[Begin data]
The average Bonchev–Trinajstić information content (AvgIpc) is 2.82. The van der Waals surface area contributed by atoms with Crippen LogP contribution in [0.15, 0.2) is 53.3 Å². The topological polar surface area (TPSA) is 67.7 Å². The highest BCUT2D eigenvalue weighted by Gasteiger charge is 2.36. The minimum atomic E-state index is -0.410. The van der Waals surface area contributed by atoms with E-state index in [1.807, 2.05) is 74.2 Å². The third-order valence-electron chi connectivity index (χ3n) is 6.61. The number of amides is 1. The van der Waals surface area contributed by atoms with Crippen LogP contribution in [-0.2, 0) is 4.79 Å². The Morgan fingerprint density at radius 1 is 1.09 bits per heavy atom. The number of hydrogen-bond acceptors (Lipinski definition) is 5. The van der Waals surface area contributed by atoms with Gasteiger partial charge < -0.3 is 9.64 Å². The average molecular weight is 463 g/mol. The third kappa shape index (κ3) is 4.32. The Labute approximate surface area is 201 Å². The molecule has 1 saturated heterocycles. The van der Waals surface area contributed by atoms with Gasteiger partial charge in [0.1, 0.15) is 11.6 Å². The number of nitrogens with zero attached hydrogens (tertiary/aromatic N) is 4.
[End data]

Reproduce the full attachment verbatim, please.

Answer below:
The average Bonchev–Trinajstić information content (AvgIpc) is 2.82. The van der Waals surface area contributed by atoms with Crippen LogP contribution in [0.15, 0.2) is 53.3 Å². The topological polar surface area (TPSA) is 67.7 Å². The highest BCUT2D eigenvalue weighted by Gasteiger charge is 2.36. The minimum atomic E-state index is -0.410. The van der Waals surface area contributed by atoms with E-state index in [1.807, 2.05) is 74.2 Å². The third-order valence-electron chi connectivity index (χ3n) is 6.61. The number of amides is 1. The van der Waals surface area contributed by atoms with Crippen LogP contribution in [-0.2, 0) is 4.79 Å². The Morgan fingerprint density at radius 1 is 1.09 bits per heavy atom. The number of hydrogen-bond acceptors (Lipinski definition) is 5. The van der Waals surface area contributed by atoms with Gasteiger partial charge < -0.3 is 9.64 Å². The average molecular weight is 463 g/mol. The third kappa shape index (κ3) is 4.32. The Labute approximate surface area is 201 Å². The molecule has 1 saturated heterocycles. The van der Waals surface area contributed by atoms with Gasteiger partial charge in [0.1, 0.15) is 11.6 Å². The number of nitrogens with zero attached hydrogens (tertiary/aromatic N) is 4.